Russia Hopes Sochi Ceremonies Stop 'Toilet Tweeting'

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Barbershop

Is George Zimmerman On A Road To Perdition?

Rapper DMX is talking about stepping into the boxing ring with George Zimmerman. But the Barbershop guys ask whether it would be better for both men to step out of the spotlight.

Is George Zimmerman On A Road To Perdition?

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Thursday

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Technology

Hackathon Organizers Ask, Could A Smart Phone App Have Saved Trayvon?

Could a smart phone app have saved Travyvon Martin? Organizers of an Oakland, California hackathon are asking that question. Host Michel Martin speaks with Ayori Selassie and Kalimah Priforce about Startup Weekend Oakland.

Hackathon Organizers Ask, Could A Smart Phone App Have Saved Trayvon?

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Code Switch

Mean Girls Online: Can We Draw A Line In Social Media?

An article about the ugly side of feminist activism set off a heated debate online.

Mean Girls Online: Can We Draw A Line In Social Media?

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Wednesday

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Sports

Sochi Has Diversity But 'Blackness' Isn't Part Of It

Host Michel Martin gets a preview of the Winter Olympics, from the athletes to the accommodations. She talks with NPR's Sonari Glinton, and McClatchy's William Douglas, who are in Sochi for the Games.

Sochi Has Diversity But 'Blackness' Isn't Part Of It

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Tuesday

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Politics

House Republicans' New Immigration Proposals: 'Trap' or Opportunity?

House Republicans recently rolled out a set of immigration "principles" at their annual retreat. Fernando Espuelas of Univision, and National Review columnist Mario Loyola, tell host Michel Martin their thoughts on the proposals.

House Republicans' New Immigration Proposals: 'Trap' or Opportunity?

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Money Coach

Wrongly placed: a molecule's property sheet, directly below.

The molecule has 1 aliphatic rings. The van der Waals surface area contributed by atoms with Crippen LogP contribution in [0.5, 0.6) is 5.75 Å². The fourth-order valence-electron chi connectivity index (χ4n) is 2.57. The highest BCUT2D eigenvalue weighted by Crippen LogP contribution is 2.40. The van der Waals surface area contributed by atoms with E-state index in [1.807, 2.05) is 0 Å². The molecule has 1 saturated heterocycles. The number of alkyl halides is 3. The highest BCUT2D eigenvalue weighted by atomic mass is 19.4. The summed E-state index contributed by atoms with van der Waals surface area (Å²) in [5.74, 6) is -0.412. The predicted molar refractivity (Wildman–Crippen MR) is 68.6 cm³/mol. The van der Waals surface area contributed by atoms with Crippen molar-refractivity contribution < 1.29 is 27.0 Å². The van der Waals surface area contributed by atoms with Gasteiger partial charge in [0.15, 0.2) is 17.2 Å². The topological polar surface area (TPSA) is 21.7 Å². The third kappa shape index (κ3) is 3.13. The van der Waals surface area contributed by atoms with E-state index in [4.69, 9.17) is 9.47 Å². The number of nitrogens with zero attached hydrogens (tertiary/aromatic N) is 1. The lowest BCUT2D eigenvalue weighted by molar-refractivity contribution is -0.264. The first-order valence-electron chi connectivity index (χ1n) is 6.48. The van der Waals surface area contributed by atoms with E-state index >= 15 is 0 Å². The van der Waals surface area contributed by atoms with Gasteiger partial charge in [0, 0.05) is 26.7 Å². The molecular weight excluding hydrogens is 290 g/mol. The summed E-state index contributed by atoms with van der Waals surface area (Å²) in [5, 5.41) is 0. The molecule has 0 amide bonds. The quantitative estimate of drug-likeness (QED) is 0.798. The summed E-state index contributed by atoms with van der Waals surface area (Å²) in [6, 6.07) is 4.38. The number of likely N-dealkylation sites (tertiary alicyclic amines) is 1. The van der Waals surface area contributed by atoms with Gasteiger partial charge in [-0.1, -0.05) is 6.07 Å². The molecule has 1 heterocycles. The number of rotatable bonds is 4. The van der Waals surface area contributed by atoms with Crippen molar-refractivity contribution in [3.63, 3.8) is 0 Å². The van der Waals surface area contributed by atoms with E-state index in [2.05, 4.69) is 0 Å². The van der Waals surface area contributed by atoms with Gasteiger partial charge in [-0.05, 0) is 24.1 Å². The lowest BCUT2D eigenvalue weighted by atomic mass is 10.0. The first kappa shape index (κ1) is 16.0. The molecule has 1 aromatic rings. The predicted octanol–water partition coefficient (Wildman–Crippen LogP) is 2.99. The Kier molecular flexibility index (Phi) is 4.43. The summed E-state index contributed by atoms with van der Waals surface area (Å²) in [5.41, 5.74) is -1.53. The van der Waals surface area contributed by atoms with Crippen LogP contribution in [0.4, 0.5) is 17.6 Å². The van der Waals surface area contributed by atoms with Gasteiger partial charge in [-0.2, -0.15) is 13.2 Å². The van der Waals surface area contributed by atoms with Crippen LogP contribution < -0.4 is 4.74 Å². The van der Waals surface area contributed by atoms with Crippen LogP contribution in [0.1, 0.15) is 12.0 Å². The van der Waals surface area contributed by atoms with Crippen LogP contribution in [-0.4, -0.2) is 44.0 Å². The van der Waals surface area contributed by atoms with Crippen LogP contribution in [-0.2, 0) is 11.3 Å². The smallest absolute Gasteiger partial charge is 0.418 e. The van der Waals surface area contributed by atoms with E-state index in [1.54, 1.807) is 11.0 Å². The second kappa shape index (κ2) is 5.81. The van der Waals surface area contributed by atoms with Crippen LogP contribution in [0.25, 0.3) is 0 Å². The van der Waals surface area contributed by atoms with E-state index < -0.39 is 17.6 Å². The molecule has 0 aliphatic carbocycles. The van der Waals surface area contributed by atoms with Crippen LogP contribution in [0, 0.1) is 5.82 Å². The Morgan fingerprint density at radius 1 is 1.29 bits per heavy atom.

MyRA and IRA: Understanding Options For Your Retirement Savings

Host Michel Martin talks with financial planner Louis Barajas about how IRAs work, and how investors can use them to help people prepare for retirement.

MyRA and IRA: Understanding Options For Your Retirement Savings

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On Aging

Not Dead Yet: Aging Parents Also Struggle With Caretaking

There's a lot to be said about the difficulties of caring for an aging parent, but writer Judy Oppenheimer says things are hardest for the actual aging parent. She speaks with host Michel Martin about her Slate article "Not Dead Yet."

Not Dead Yet: Aging Parents Also Struggle With Caretaking

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Parenting

Calling Kids With Disabilities 'Heroes' Can Be Damaging, Says Parent

Sarah Sweatt Orsborn's young daughter has a disability, but she says that doesn't make her toddler a hero. For more, host Michel Martin speaks with Orsborn and fellow mother, Eliana Tardio.

Calling Kids With Disabilities 'Heroes' Can Be Damaging, Says Parent

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Manuel Balce Ceneta/AP

Can I Just Tell You?

Why Doing The Right Thing Doesn't Always Work In A 'Rules World'

Host Michel Martin shares her thoughts on rules and how they trap people from following their instincts, in her regular 'Can I Just Tell You' essay.

Why Doing The Right Thing Doesn't Always Work In A 'Rules World'

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Monday

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Your Money

MyRA: Understanding President Obama's Retirement Savings Plan

Almost half of American households live with little to no savings. President Obama has a new plan to fix that — the "myRA" savings account. Host Michel Martin talks about the plan with TIME magazine's Rana Foroohar and NPR Senior Business Editor Marilyn Geewax.